>> alternatives (closer to 5%).
>> clear all
>> prog simlny, rclass
>> drawnorm x e, clear n(1000)
>> g y=round(exp(x+e),.5)
>> count if y==0
>> return scalar n0=r(N)
>> poisson y x, r
>> return scalar pois=_b[x]
>> test x=1
>> return scalar p_pois=r(p)
>> return scalar r_pois=r(p)<.05
>> g lny=ln(y+1)
>> reg lny x, r
>> return scalar reg=_b[x]
>> test x=1
>> return scalar p_reg=r(p)
>> return scalar r_reg=r(p)<.05
>> tobit lny x, ll r
>> return scalar tobit=_b[x]
>> test x=1
>> return scalar p_tobit=r(p)
>> return scalar r_tobit=r(p)<.05
>> g lny2=max(ln(y),ln(.25))
>> tobit lny2 x, ll r
>> return scalar t2=_b[x]
>> test x=1
>> return scalar p_t2=r(p)
>> return scalar r_t2=r(p)<.05
>> g lny3=max(ln(y),ln(.025))
>> tobit lny3 x, ll r
>> return scalar t3=_b[x]
>> test x=1
>> return scalar p_t3=r(p)
>> return scalar r_t3=r(p)<.05
>> eret clear
>> end
>> simul,rep(100) seed(1): simlny
>> tw kdensity pois||kdensity reg||kdensity tobit
>> tw kdensity pois||kdensity t2||kdensity t3,name(tx)
>> foreach v of varlist pois reg t* {
>>  g mse_`v'=(`v'-1)^2
>>  }
>> su r_*
>> su mse_*
>> For those who have read down this far: increase the number of reps to
>> at least 10,000 for reasonable estimates, and try out different coefs
>> for x and the constant, and different imputations for the lower limit,
>> to see that the results are robust.  Also note that the effect of x on
>> ln(y+1) is not the same as the effect of x on ln(y) so of course the
>> "reg" results are not directly comparable, but many authors treat them
>> as if they are, and Rich mentions no post-estimation adjustment below,
>> so I have ignored that point in keeping with standard practice.
>> On Wed, Jul 15, 2009 at 12:38 PM, Rich Steinberg<>
>> wrote:
>>> If, instead of just replacing the zeros, you add a small number (1 or 10)
>>> to
>>> every left hand variable b4 taking logs, you are not doing anything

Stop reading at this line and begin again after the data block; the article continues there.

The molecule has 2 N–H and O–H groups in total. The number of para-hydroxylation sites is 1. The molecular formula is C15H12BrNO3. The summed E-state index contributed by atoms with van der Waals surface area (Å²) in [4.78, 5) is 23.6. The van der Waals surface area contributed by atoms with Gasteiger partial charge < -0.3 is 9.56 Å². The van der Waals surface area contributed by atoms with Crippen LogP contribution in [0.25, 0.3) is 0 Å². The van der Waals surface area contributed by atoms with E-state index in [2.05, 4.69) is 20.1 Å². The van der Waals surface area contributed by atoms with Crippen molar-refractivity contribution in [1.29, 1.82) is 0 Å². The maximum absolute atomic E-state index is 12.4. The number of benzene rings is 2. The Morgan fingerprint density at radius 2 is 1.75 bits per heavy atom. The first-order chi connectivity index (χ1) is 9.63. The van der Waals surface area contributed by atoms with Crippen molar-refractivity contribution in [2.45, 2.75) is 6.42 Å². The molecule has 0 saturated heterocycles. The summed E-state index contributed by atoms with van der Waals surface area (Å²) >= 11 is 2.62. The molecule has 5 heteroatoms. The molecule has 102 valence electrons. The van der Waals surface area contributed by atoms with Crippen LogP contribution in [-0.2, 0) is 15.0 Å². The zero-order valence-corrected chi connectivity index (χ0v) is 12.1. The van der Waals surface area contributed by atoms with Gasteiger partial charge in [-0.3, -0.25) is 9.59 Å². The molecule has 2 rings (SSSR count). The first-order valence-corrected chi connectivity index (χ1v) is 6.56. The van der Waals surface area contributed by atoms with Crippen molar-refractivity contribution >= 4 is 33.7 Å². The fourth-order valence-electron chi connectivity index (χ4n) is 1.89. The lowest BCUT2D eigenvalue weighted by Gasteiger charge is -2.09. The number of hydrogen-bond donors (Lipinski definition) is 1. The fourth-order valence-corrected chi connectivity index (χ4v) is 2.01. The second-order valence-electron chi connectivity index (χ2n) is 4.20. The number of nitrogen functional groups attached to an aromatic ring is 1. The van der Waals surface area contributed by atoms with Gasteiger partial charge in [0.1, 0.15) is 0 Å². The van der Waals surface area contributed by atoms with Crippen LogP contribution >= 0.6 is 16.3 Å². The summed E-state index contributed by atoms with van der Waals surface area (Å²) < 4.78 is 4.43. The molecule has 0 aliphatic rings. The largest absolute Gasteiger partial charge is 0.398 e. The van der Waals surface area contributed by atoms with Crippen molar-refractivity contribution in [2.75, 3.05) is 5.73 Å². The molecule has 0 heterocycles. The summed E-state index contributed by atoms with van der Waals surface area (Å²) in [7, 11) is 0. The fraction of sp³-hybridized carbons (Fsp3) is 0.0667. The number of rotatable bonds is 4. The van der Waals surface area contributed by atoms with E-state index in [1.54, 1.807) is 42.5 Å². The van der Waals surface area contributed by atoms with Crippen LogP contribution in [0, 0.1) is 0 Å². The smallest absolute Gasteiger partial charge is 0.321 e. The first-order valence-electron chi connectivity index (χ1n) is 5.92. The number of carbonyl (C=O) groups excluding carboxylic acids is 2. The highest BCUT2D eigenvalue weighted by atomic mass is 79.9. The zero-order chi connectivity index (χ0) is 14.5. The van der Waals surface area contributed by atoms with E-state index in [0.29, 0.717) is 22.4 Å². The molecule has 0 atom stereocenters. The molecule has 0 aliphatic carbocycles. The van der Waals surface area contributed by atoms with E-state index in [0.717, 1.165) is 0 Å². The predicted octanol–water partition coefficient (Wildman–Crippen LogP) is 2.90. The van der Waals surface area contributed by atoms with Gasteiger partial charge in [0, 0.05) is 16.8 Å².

>>> except
>>> slightly translating the origin of the log log curve. (of course, adjust
>>> the
>>> lower limit of the tobit if you do this).
>>> Since you probably have no reason to believe that the log-log curve ought
>>> to
>>> be centered at any particular point, this is ok -- you could even try
>>> different values of the constant to see which gives you the best fit.
>>> Whether you want to do this or the other ideas suggested by Austin
>>> depends
>>> on what the residuals look like for each.  It is a combination of a
>>> functional form and error distribution question.
>>> Austin Nichols wrote:
>>>> Dana Chandler<> :
>>>> The log of zero is missing for a reason, as the quantity is undefined.
>>>> You should ignore the advice of anyone who suggests replacing the
>>>> zeros with ones before taking logs, which is demonstrably wrong, as is
>>>> the sometimes used strategy of replacing the zeros with a value (call
>>>> it u) smaller than any observed positive value, taking logs, then
>>>> applying -tobit- with a lower limit at ln(u). OTOH, -poisson- or -glm-
>>>> with a log link regressing y on x will give you results comparable to
>>>> regressing ln(y) on x and includes the y=0 cases in a natural way.
>>>> Make sure you use robust SEs and see also the help file for -ivpois-
>>>> on SSC.
>>>> On Wed, Jul 15, 2009 at 9:17 AM, Dana Chandler<>
>>>> wrote:
>>>>> I would like to run a regression of a given variable's log on another
>>>>> set of variables. How should I handle the 0 values?
>>>>> I have searched for an answer and saw some people say that "you cannot
>>>>> run a regression with logs on values of zero... those values should be
>>>>> considered 'missing' in the regression." Another suggestion was to
>>>>> replace the 0s with 1s.
>>>>> Any thoughts?
>>>>> Thanks in advance,
>>>>> Dana